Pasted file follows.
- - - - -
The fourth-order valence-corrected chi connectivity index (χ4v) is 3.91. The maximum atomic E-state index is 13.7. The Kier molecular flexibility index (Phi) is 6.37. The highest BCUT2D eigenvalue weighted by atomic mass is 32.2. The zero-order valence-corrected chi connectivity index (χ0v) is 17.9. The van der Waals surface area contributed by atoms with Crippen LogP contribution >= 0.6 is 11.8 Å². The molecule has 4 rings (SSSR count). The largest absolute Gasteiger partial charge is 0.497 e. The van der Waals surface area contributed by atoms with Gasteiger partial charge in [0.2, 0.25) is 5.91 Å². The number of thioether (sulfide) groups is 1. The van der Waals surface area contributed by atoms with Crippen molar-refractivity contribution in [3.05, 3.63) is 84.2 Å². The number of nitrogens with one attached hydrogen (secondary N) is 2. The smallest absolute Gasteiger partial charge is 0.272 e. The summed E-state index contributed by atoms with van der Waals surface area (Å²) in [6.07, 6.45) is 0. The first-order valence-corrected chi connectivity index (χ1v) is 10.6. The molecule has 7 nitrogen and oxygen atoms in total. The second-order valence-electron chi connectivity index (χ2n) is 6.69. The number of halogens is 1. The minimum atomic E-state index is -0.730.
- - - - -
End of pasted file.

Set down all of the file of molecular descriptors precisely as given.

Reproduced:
The fourth-order valence-corrected chi connectivity index (χ4v) is 3.91. The maximum atomic E-state index is 13.7. The Kier molecular flexibility index (Phi) is 6.37. The highest BCUT2D eigenvalue weighted by atomic mass is 32.2. The zero-order valence-corrected chi connectivity index (χ0v) is 17.9. The van der Waals surface area contributed by atoms with Crippen LogP contribution >= 0.6 is 11.8 Å². The molecule has 4 rings (SSSR count). The largest absolute Gasteiger partial charge is 0.497 e. The van der Waals surface area contributed by atoms with Gasteiger partial charge in [0.2, 0.25) is 5.91 Å². The number of thioether (sulfide) groups is 1. The van der Waals surface area contributed by atoms with Crippen molar-refractivity contribution in [3.05, 3.63) is 84.2 Å². The number of nitrogens with one attached hydrogen (secondary N) is 2. The smallest absolute Gasteiger partial charge is 0.272 e. The summed E-state index contributed by atoms with van der Waals surface area (Å²) in [6.07, 6.45) is 0. The first-order valence-corrected chi connectivity index (χ1v) is 10.6. The molecule has 7 nitrogen and oxygen atoms in total. The second-order valence-electron chi connectivity index (χ2n) is 6.69. The number of halogens is 1. The minimum atomic E-state index is -0.730.